AquacultureSee all articles
Zooplankton Week Part 5: Why aquaculture needs zooplankton
In the final instalment of our five part sponsored content series, the president and CEO of Reed Mariculture talks about the application and future of zooplankton in larval aquaculture feed.
Tim Reed is president and founder of Reed Mariculture, Inc. He talks to IntraFish about Reed's work and why zooplankton is so key to the aquaculture industry.
Why is a zooplankton live feed irreplaceable for many aquaculture applications?
Larvae of many finfish and crustaceans either have an absolute requirement for a zooplankton live feed, or they have dramatically better development when started on zooplankton. An adequate supply of nutritious zooplankton is therefore the difference between success and failure for larviculture of many aquacultured species.
What are the challenges of zooplankton as feeds?
Zooplankton are living animals, so they require careful husbandry. Obviously, reliable culture systems with good control of water quality and suppression of contaminating organisms are essential.
But the greatest challenge is providing the high-quality food required by these minute animals. Their food must not only contain the required nutrients, but also must be in the form of appropriate particle sizes, be readily accepted by the zooplankton, and must not stimulate proliferation of bacteria and other contaminating organisms.
Why does the production of high-quality zooplankton require a reliable supply of algae?
Although some zooplankton can be produced using cheaper feeds such as yeast or lipid emulsions, such feeds have several shortcomings.
The nutritional content is often not adequate to produce zooplankton with the nutritional profile required by the larvae, or the content is so unbalanced (e.g., extreme lipid content) that the zooplankton become physiologically stressed.
The particle size distributions of these feeds may not be a good match for the needs of the zooplankton, so much of the feed cannot be assimilated and only serves to foul the culture and encourage proliferation of bacteria and protozoa.
Dry feeds can leach much of their nutritional content before the zooplankton can consume the particles, and lipid emulsions foul the culture tank and the zooplankton organisms themselves, so they require laborious and stressful washing procedures before they can be fed to larvae.
In contrast, macroalgae (phytoplankton) are the natural food of zooplankton, and can provide optimal nutritional content in the appropriate particle sizes. Zooplankton feed efficiently on algae, so culture systems are not fouled and contaminating organisms do not proliferate.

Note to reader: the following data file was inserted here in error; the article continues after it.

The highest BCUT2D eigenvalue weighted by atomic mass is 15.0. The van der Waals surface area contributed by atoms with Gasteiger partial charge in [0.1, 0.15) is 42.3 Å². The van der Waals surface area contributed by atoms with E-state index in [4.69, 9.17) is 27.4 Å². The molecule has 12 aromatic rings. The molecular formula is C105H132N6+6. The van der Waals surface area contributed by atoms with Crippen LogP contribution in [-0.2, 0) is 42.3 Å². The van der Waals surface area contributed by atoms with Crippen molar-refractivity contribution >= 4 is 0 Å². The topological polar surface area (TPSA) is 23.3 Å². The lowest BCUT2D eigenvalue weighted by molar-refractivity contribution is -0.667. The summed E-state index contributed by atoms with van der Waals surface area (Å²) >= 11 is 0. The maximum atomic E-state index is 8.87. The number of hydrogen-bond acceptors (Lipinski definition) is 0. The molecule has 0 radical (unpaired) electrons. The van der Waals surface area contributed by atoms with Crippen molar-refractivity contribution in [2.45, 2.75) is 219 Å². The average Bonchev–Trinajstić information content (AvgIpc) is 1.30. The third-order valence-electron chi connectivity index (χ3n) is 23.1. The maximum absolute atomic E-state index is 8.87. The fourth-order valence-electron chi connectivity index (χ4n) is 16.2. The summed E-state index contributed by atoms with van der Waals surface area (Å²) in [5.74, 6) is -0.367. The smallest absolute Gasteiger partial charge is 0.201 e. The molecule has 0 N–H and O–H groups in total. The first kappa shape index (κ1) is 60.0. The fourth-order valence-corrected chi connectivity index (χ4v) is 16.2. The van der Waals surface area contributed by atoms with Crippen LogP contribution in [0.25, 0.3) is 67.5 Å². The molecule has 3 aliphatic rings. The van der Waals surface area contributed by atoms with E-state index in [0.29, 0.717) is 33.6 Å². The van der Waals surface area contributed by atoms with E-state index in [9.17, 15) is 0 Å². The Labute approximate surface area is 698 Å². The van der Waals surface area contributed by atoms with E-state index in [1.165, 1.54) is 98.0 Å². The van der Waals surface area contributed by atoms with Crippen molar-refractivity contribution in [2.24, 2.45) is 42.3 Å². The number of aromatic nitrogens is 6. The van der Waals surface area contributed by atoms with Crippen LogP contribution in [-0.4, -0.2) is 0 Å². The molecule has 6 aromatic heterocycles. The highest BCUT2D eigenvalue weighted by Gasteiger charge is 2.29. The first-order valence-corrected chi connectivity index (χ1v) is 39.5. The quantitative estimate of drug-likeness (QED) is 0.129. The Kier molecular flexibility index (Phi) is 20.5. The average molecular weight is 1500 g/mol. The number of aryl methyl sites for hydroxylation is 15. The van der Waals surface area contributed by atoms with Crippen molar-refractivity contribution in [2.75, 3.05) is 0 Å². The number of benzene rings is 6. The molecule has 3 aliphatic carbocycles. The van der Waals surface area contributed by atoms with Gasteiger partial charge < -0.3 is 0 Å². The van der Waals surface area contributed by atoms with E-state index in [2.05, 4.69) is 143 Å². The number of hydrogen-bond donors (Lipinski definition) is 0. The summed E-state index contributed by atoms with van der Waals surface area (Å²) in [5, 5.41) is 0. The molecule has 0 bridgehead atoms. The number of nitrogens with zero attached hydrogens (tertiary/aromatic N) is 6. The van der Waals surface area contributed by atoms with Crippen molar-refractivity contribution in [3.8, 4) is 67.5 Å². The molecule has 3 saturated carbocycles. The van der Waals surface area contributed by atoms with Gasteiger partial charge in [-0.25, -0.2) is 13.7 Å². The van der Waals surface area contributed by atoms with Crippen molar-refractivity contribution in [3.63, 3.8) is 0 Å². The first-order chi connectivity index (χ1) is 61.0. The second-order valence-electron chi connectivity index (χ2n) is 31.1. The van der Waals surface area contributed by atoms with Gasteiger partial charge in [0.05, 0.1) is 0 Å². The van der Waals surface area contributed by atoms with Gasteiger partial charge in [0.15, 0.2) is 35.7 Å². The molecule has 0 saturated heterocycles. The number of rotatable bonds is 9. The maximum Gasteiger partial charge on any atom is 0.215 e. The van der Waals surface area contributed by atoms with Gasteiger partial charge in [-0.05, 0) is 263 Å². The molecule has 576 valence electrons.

How can zooplankton production be made easier and more reliable?
Hatcheries often find it difficult to reliably produce enough algae for their zooplankton cultures. Reed Mariculture’s Instant Algae® and RotiGrow® macroalgae concentrates are a much more convenient, and often more economical food for zooplankton.
The defined concentrations of these products make it possible to automate feeding of zooplankton using dosing pumps. Use of continuous culture protocols instead of batch cultures simplifies zooplankton production and results in more consistent production and considerable saving of labor.
What new zooplankton projects is Reed Mariculture working on?
Very soon we will offer a new Instant Zooplankton product, the copepod, Apocyclops panamensis. This species has small nauplii, thrives on our Instant Algae microalgae concentrates, and completely suppresses the ciliate protozoa that can contaminate and make useless cultures of some other copepods.
We are also collaborating with other researchers to develop a “Super-Super Small,” soft-bodied rotifer, Proales sp., for aquaculture of fish species with an exceptionally small larval mouth gape. And, as we always have, we continuously work with our customers to develop improved zooplankton feeds and more convenient and economical production protocols.
Every day this week we will be running a series of articles on zooplankton and its role in hatchery larval feed from specialists Reed Mariculture. You can find links to the other four articles here: